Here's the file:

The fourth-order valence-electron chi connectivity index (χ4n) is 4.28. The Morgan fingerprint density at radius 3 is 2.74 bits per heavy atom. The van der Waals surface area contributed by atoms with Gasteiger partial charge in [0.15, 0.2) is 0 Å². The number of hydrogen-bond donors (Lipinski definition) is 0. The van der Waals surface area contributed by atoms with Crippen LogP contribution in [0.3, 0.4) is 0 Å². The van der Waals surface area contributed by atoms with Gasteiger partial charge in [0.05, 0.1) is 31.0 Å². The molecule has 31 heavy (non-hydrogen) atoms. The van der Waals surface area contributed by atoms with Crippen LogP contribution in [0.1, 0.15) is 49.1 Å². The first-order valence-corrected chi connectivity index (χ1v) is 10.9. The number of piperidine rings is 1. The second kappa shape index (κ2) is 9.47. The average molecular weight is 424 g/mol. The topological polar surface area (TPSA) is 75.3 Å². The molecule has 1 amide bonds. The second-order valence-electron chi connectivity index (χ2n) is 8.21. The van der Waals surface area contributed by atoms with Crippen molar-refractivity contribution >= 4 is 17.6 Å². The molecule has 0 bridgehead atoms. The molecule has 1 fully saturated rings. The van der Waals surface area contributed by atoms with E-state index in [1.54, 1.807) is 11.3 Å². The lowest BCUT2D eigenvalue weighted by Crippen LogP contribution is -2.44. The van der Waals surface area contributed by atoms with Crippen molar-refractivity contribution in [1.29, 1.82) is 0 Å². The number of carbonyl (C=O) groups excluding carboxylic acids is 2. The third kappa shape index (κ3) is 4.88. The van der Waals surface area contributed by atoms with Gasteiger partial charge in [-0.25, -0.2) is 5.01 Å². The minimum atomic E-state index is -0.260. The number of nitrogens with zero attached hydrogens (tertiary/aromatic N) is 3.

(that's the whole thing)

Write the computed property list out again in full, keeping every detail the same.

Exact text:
The fourth-order valence-electron chi connectivity index (χ4n) is 4.28. The Morgan fingerprint density at radius 3 is 2.74 bits per heavy atom. The van der Waals surface area contributed by atoms with Gasteiger partial charge in [0.15, 0.2) is 0 Å². The number of hydrogen-bond donors (Lipinski definition) is 0. The van der Waals surface area contributed by atoms with Crippen LogP contribution in [0.3, 0.4) is 0 Å². The van der Waals surface area contributed by atoms with Gasteiger partial charge in [0.05, 0.1) is 31.0 Å². The molecule has 31 heavy (non-hydrogen) atoms. The van der Waals surface area contributed by atoms with Crippen LogP contribution in [0.1, 0.15) is 49.1 Å². The first-order valence-corrected chi connectivity index (χ1v) is 10.9. The number of piperidine rings is 1. The second kappa shape index (κ2) is 9.47. The average molecular weight is 424 g/mol. The topological polar surface area (TPSA) is 75.3 Å². The molecule has 1 amide bonds. The second-order valence-electron chi connectivity index (χ2n) is 8.21. The van der Waals surface area contributed by atoms with Crippen molar-refractivity contribution >= 4 is 17.6 Å². The molecule has 0 bridgehead atoms. The molecule has 1 fully saturated rings. The van der Waals surface area contributed by atoms with E-state index in [1.54, 1.807) is 11.3 Å². The lowest BCUT2D eigenvalue weighted by Crippen LogP contribution is -2.44. The van der Waals surface area contributed by atoms with Crippen molar-refractivity contribution in [1.29, 1.82) is 0 Å². The number of carbonyl (C=O) groups excluding carboxylic acids is 2. The third kappa shape index (κ3) is 4.88. The van der Waals surface area contributed by atoms with Gasteiger partial charge in [-0.25, -0.2) is 5.01 Å². The minimum atomic E-state index is -0.260. The number of nitrogens with zero attached hydrogens (tertiary/aromatic N) is 3.